Research Bites—March 2011

| March 18, 2011

Information provided by www.clinicialtrials.gov

Impact of Bariatric Surgery on Epicardial Adipose Tissue and on Myocardial Function

Purpose. The effect of bariatric surgery action on adipose tissue distribution, in particular on epicardial adipose tissue (EAT) remains unknown. Whether metabolic improvement is associated with EAT reduction is also unknown.

The researchers investigated the effect of bariatric surgery on EAT in patients with severe obesity. The primary endpoint of this study was the change in EAT amount six months after bariatric surgery.

Primary Outcome Measures. Evaluation of three parameters [Time Frame: 36 months] [ Designated as safety issue: No]
1.    To evaluate the variation in myocardial triglyceride content.
2.    To evaluate the variation in left ventricular function or myocardial function.
3.    To describe the relationships between changes in visceral abdominal fat, subcutaneous fat and epicardial fat.

Sponsor. Assistance Publique Hopitaux De Marseille
Information provided by. Assistance Publique Hopitaux De Marseille
ClinicalTrials.gov identifier. NCT01284816

Effect of Bariatric Surgery on Mechanisms of Type 2 Diabetes (Stampede II)

Purpose. The purpose of this study is to determine the effects of bariatric surgery on blood sugar control and underlying mechanisms that contribute to type 2 diabetes mellitus (T2DM) in men and women with a body mass index (BMI) between 27 and 42kg/m2. Sixty subjects will be randomized to either undergo the Roux-en-Y gastric bypass (RYGB) operation or intensive medical, dietary and exercise management.

Primary Outcome Measures. Test the effect of gastric bypass surgery on glycemic control in patients with obesity and T2DM [Time Frame: 12 months] [Designated as safety issue: No]

The working hypothesis for this aim is that patients who are significantly more obese with T2DM who undergo RYGB surgery will achieve glycemic control based on a primary endpoint of an HbA1c ≤ 6.5% at 12 months than patients managed by intensive medical therapy.

Secondary Outcome Measures. Determine the effects of gastric bypass surgery on pancreatic beta cell function and incretin hormone secretion in patients with obesity and T2DM [Time Frame: 12 months] [Designated as safety issue: No]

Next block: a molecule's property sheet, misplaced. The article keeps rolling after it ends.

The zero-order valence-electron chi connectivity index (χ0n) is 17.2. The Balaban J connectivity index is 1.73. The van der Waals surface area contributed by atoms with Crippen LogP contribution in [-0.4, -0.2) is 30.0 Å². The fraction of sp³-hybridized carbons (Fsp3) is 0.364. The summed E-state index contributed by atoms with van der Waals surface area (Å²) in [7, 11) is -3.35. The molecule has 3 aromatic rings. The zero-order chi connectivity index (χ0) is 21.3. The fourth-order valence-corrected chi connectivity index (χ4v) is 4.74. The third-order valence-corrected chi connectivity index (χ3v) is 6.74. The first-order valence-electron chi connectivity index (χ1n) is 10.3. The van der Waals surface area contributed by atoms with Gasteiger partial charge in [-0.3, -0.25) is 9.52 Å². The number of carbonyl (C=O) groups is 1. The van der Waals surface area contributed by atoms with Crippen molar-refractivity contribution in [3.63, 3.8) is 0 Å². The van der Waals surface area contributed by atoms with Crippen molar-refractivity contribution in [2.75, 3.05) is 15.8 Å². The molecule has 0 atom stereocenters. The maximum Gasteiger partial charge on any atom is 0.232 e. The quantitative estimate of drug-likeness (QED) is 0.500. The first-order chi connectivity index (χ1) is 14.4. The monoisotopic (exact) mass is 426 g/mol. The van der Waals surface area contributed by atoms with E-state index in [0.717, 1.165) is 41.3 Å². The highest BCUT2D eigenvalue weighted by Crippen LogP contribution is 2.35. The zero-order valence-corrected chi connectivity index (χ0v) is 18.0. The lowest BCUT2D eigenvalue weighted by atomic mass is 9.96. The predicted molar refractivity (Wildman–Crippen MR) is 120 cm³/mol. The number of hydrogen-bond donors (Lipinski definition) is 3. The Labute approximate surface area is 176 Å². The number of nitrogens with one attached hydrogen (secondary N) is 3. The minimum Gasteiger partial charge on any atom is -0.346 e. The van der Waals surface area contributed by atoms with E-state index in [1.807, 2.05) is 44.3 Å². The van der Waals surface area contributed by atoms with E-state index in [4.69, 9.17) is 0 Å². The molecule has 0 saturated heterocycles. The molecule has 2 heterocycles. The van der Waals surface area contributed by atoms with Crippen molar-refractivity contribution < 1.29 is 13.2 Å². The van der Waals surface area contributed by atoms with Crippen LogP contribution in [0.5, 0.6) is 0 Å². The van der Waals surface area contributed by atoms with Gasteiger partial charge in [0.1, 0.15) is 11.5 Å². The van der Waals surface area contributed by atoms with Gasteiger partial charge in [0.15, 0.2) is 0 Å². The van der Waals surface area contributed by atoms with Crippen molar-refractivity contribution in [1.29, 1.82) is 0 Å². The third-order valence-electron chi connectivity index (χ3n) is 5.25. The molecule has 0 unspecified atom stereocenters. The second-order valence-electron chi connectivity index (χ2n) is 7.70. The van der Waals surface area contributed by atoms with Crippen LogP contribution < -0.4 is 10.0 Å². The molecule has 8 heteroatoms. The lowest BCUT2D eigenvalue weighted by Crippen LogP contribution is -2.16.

The working hypothesis for this aim is that a primary physiological link between obesity and T2DM is specific to beta-cell dysfunction; RYGB will reverse beta-cell dysfunction by increasing postprandial incretin secretion.

Sponsor. The Cleveland Clinic
Information provided by. The Cleveland Clinic
ClinicalTrials.gov identifier. NCT01278823

Functional MRI Evaluation of Brain Response to Visual Food Stimulation in Morbidly Obese Patients Before and After Bariatric Surgery

Purpose. To evaluate changes in feeding-related neural activity after different bariatric procedures in patients with morbid obesity. Relationship of gut hormone levels will be assessed as well.

Primary Outcome Measures. Change in neuronal activity response to visual food stimuli after bariatric surgery [Time Frame: Baseline and six months] [Designated as safety issue: No]

Secondary Outcome Measures. Change in circulating blood incretin levels after bariatric surgery [Time Frame: Baseline and six month ] [Designated as safety issue: No]

Difference in measured parameters between sleeve gastrectomy and gastric bypass [Time Frame: Baseline and six months] [Designated as safety issue: No]

Sponsor. Sheba Medical Center
Information provided by. Sheba Medical Center
ClinicalTrials.gov identifier. NCT01140711

Long-limb or Distal Gastric Bypass for Superobesity— Randomized Study

Purpose. The main study objective is to to evaluate long-limb gastric bypass (150cm alimentary limb) versus distal gastric bypass (common channel 150cm) in the treatment of superobesity (BMI 50–60kg/m2).